A shift in the zero point of the torque transducer 12 in the same direction as that of the applied torque 20 is referred to as positive hysteresis. The positive hysteresis causes the sensor to return to a value that is greater than the original zero value. The torque sensor 10 according to this invention includes the torque transducer 12 that is imparted with a negative hysteresis within the magnetoelastic ring 16. The negative hysteresis is imparted to such a magnitude to counteract the results and effects of the positive hysteresis imparted by the application of torque.
The desired negative hysteresis is imparted by and during the imparting of the circumferential magnetic remanent fields within the magnetoelastic material ring 16. Transducer 12 includes the magnetoelastic ring 16 that includes imparted circumferential magnetic fields 22, 24. The first magnetic remanent field 22 is disposed in a first direction. The second magnetic remanent field 24 is disposed in a second direction that is opposite to the first direction. The oppositely disposed circumferential magnetic remnants of the first and second magnetic fields 22, 24 accommodate and provide for discrimination between torque related fields and other proximate magnetic fields.
The first magnetic field remnant 22 and the second magnetic field remnant 24 are spaced an axial distance 28 apart. The axial distance 28 between the first magnetic field remnant 22 and the second magnetic field remnant 24 creates a weak magnetic field that is orientated in neither of the first or the second direction. This weak magnetic field provides the source for negative hysteretic signals which are used to cancel and accommodate the positive hysteresis effects produced during application of torque. A specific axial distance 28 between the first magnetic field remnant 22 and the second magnetic field remnant 24 is application dependent and is determined with regard to specific material properties that comprise the torque transducer 12. Further, the magnitude or quantity of negative hysteresis effect that is desired is adapted by varying the axial distance 28 between the first magnetic field remnant 22 and the second magnetic field remnant 24.
During the imparting of the magnetic fields the torque transducer 12 is rotated in the presence of a first permanent magnet 62 and a second permanent magnet 64. Each of the permanent magnets 62, 64 emit a magnetic field 70, 72 of such a strength as to magnetically saturate the magnetoelastic ring 16 and impart the preferential, circumferentially orientated magnetic remnants fields 22, 24. The distance 66 between the permanent magnet 62 and the second permanent magnet 64 is determined based on the desired strength of the third magnetic field 26 that is disposed within the axial distance between the first magnetic field 22 and the second magnetic field 24. As appreciated, adjusting the axial distance 66 between the permanent magnet 62, 64 results in a change of the axial distance 28 of the circumferential magnetic field remnant 22, 24 disposed within the magnetoelastic ring 16. This axial distance 28 is adjusted to provide the desired countering force to the positive hysteresis developed and originated from application torque to the torque sensor 10.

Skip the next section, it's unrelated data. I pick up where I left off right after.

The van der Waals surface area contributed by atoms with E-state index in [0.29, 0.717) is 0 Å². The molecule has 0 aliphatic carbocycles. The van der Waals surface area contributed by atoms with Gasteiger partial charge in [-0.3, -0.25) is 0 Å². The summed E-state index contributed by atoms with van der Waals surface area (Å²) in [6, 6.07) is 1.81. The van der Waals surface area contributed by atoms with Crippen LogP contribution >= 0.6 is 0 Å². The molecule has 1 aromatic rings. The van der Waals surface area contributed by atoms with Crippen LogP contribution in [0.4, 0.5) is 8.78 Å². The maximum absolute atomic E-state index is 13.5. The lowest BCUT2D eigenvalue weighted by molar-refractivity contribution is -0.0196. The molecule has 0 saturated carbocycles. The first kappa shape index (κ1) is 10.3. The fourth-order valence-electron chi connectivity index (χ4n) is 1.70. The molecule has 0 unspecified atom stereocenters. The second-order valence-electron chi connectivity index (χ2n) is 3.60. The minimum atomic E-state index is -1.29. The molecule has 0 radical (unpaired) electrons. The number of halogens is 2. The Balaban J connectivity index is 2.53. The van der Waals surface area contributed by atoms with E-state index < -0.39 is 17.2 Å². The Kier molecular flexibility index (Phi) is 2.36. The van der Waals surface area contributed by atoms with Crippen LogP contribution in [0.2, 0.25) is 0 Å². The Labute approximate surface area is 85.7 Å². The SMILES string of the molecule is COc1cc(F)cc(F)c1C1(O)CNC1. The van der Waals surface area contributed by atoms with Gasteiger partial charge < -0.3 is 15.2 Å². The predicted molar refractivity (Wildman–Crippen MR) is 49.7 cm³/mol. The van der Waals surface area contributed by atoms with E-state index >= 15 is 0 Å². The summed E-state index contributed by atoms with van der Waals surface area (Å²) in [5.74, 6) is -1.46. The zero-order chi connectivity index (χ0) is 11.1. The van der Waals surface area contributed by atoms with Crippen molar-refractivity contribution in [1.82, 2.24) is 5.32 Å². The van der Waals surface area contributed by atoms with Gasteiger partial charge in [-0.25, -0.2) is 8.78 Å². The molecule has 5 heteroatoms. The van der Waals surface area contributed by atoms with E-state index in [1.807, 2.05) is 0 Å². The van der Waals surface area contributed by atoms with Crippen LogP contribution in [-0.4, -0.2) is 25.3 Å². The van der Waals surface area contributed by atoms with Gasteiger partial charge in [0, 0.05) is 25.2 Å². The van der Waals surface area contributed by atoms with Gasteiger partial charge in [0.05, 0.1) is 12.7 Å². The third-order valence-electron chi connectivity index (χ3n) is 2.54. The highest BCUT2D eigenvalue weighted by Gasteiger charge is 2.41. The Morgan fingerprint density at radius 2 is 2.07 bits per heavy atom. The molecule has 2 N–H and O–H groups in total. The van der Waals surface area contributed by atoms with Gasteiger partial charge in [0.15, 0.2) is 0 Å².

During the imparting step, the permanent magnets 62, 64 are spaced an axial distance 78 from the axial ends 47A, 47B. The permanent magnets 62, 64 impart the desired oppositely orientated magnetic field remanent 40, 42. The third magnetic field 44 is disposed between the first and second magnetic field remanent 40, 42 and therefore create the desired negative hysteresis within the magnetoelastic ring 16.
The alternating magnetic field 88 is generated by a magnetic field generator 86 that is supplied with an alternating current 90. An alternating magnetic field generator 88 producing an alternating magnetic field 88 is utilized to de-magnetize portions of the torque transducer element 38. Demagnetizing certain portions of the torque transducer element 38 provides and eliminates the circumferential magnetic remnants in portions of the magnetoelastic ring 16. In the method according to this invention, the circumferential magnetic remanences are eliminated by the alternating magnetic field 88 in the axial end portions 92 of the magnetoelastic ring 16.
The resulting torque transducer element 38 includes the third magnetic remanences 98 that is disposed between the first and second magnetic fields 94, 96 and each of the axial ends. The magnetic remanences 98 is not orientated circumferentially and provides the weak magnetic domain that produces the negative hysteresis within the magnetoelastic ring 16. Accordingly, the duration and strength of exposure to the alternating magnetic field 88 will produce varying amounts and magnitudes of the third magnetic remanences 98 within the magnetoelastic ring 16. The magnitude of the third magnetic field 98 is adjusted to provide the desired negative hysteresis imparted within the magnetoelastic ring 16. By adjusting the amount of negative hysteresis within the magnetoelastic ring 16 the amount of positive hysteresis that may be neutralized to provide a more accurate sensor may be adjusted.
Accordingly, the torque sensor fabricated according to this method and including the circumferential magnetic fields disposed within the magnetoelastic ring provides for the accommodation and countering of positive hysteresis by imparting the negative hysteresis during the magnetization process. The countering of positive hysteresis with the negative hysteresis provides for a more accurate torque sensor with a substantially more accurate and reliable measurement.
Although a preferred embodiment of this invention has been disclosed, a worker of ordinary skill in this art would recognize that certain modifications would come within the scope of this invention. For that reason, the following claims should be studied to determine the true scope and content of this invention.
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|Cooperative Classification||G01L3/102, G01L3/103|
|Sep 22, 2005||AS||Assignment|
Owner name: SIEMENS VDO AUTOMOTIVE CORPORATION, MICHIGAN
Free format text: ASSIGNMENT OF ASSIGNORS INTEREST;ASSIGNOR:CRIPE, DAVID W.;REEL/FRAME:017022/0350
Effective date: 20050922
|Jun 9, 2011||FPAY||Fee payment|
Year of fee payment: 4
|Feb 12, 2015||AS||Assignment|
Owner name: CONTINENTAL AUTOMOTIVE SYSTEMS US, INC., MICHIGAN
Free format text: CHANGE OF NAME;ASSIGNOR:SIEMENS VDO AUTOMOTIVE CORPORATION;REEL/FRAME:034979/0865
Effective date: 20071203
|Feb 25, 2015||AS||Assignment|
Owner name: CONTINENTAL AUTOMOTIVE SYSTEMS, INC., MICHIGAN
Free format text: MERGER;ASSIGNOR:CONTINENTAL AUTOMOTIVE SYSTEMS US, INC.;REEL/FRAME:035091/0577
Effective date: 20121212
|Jun 11, 2015||FPAY||Fee payment|
Year of fee payment: 8